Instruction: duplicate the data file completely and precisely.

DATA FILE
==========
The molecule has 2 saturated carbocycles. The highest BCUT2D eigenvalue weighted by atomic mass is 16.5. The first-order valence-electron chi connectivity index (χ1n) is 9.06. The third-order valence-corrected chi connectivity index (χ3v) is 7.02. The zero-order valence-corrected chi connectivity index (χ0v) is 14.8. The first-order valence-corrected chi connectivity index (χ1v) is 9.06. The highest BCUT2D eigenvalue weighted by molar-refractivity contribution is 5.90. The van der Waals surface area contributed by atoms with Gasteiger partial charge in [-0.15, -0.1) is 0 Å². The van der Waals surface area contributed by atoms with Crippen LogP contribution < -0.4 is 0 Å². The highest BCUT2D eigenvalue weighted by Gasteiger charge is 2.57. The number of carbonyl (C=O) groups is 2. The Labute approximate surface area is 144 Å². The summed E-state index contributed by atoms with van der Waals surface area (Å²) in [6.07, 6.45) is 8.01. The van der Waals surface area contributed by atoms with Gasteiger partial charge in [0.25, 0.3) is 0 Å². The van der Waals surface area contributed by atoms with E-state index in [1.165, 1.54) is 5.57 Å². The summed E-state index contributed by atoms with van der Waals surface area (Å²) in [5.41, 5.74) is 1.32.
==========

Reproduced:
The molecule has 2 saturated carbocycles. The highest BCUT2D eigenvalue weighted by atomic mass is 16.5. The first-order valence-electron chi connectivity index (χ1n) is 9.06. The third-order valence-corrected chi connectivity index (χ3v) is 7.02. The zero-order valence-corrected chi connectivity index (χ0v) is 14.8. The first-order valence-corrected chi connectivity index (χ1v) is 9.06. The highest BCUT2D eigenvalue weighted by molar-refractivity contribution is 5.90. The van der Waals surface area contributed by atoms with Gasteiger partial charge in [-0.15, -0.1) is 0 Å². The van der Waals surface area contributed by atoms with Crippen LogP contribution < -0.4 is 0 Å². The highest BCUT2D eigenvalue weighted by Gasteiger charge is 2.57. The number of carbonyl (C=O) groups is 2. The Labute approximate surface area is 144 Å². The summed E-state index contributed by atoms with van der Waals surface area (Å²) in [6.07, 6.45) is 8.01. The van der Waals surface area contributed by atoms with Gasteiger partial charge in [0.25, 0.3) is 0 Å². The van der Waals surface area contributed by atoms with E-state index in [1.165, 1.54) is 5.57 Å². The summed E-state index contributed by atoms with van der Waals surface area (Å²) in [5.41, 5.74) is 1.32.